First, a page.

The Export Boom: Will It Continue With Strong $?
Much of the world may be struggling with the economic downturn, but life has been getting better in Columbus, Ind., Kingsport, Tenn., and Waterloo, Iowa. These out-of-the-way places have become trade hot spots as U.S. exports, fueled by the dollar's fall, continue to provide a rare spark in an otherwise gloomy economy.
While many economists expect a recent snapback in the value of the dollar and a spreading global slowdown to soften that growth, exports have become a key to greater local prosperity more than at any time in decades.
"Exports are impacting, in a positive manner, virtually every industry and every state," says Daniel J. Meckstroth, an economist at the Manufacturers Alliance/MAPI, an Arlington, Va.-based public-policy and research group that represents mostly large manufacturers.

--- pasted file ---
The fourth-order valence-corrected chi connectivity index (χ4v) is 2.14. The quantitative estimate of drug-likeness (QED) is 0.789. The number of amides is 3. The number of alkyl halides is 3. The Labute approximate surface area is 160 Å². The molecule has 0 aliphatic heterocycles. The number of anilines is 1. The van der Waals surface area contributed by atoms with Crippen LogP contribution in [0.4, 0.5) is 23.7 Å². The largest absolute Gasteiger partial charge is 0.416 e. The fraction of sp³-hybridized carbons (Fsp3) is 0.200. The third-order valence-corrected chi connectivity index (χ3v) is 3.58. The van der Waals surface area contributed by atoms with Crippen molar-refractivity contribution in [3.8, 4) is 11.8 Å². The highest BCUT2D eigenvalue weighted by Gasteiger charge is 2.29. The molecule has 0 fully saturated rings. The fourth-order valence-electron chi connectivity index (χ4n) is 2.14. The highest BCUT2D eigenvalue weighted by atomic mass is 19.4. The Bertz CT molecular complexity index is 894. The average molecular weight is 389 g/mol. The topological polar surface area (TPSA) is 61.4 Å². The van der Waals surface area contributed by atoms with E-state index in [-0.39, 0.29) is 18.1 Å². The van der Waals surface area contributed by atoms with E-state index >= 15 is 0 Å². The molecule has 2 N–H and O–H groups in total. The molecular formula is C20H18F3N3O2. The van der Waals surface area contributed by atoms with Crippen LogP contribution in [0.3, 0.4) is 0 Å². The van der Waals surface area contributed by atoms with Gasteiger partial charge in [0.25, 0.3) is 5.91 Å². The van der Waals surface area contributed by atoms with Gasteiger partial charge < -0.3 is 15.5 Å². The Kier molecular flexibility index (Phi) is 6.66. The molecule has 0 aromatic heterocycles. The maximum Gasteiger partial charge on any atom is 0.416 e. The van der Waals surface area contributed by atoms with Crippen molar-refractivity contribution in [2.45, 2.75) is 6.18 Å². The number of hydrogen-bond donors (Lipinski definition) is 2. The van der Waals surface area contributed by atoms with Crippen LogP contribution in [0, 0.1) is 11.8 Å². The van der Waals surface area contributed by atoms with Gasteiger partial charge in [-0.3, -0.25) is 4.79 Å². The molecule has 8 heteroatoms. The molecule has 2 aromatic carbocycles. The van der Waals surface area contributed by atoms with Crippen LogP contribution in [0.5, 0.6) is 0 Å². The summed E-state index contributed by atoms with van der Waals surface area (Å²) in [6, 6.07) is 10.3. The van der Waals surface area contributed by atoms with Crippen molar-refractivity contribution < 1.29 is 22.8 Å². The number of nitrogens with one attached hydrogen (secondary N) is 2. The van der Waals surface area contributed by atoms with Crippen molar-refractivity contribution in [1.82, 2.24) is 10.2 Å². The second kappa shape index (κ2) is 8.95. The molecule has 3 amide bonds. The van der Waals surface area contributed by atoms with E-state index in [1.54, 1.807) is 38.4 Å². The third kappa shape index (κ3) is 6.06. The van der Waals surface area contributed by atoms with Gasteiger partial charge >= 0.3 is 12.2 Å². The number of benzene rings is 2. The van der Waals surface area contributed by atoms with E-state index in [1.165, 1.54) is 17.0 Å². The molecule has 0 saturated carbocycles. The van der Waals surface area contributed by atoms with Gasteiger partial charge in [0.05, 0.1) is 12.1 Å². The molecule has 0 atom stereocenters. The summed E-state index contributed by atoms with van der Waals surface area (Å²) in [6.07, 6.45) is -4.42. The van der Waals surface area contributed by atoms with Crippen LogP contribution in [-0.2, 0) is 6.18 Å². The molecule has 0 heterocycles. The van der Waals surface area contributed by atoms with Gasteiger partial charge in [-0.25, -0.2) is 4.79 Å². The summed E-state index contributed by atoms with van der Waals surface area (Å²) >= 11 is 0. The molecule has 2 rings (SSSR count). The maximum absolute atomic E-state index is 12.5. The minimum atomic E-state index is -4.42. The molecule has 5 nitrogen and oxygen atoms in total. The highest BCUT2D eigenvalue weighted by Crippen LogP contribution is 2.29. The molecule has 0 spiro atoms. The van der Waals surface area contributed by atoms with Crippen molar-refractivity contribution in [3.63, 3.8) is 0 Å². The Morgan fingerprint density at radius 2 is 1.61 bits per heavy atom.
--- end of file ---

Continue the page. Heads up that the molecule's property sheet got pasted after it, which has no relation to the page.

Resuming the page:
Foreign buyers are scouring the U.S. for everything from guitar strings and wine corks to used dump trucks and newsprint. The volume is so great that some inland trade hubs can't find enough metal shipping containers to load products headed overseas.
Over the past year, real-goods exports have risen $115 billion, or 12%, and are up across every major category. They now make up nearly 13.5% of gross domestic product, the highest percentage since World War II (see chart above).
It's a badly needed tonic for the beleaguered U.S. economy. A smaller trade gap, due to growing exports and slowing imports, combined to add 3.1 percentage points to the GDP's growth rate in the second quarter. The latest report from the Institute for Supply Management also showed that while manufacturing as a whole shrank slightly in August, the index for export orders, an indicator of future export business, rose to 57 from 54. ISM readings above 50 indicate expansion.
Key to this growth has been the weaker dollar, which has made American goods more competitive in global markets and prompted many manufacturers to expand production inside the U.S.
MP: Accompanying the article is this interactive map, showing regional exports in the U.S. as: a) dollar values and b) as a percent of GDP. The metro Detroit area exported $43.2 billion worth of goods in 2006, representing 23.8% of that area's GDP.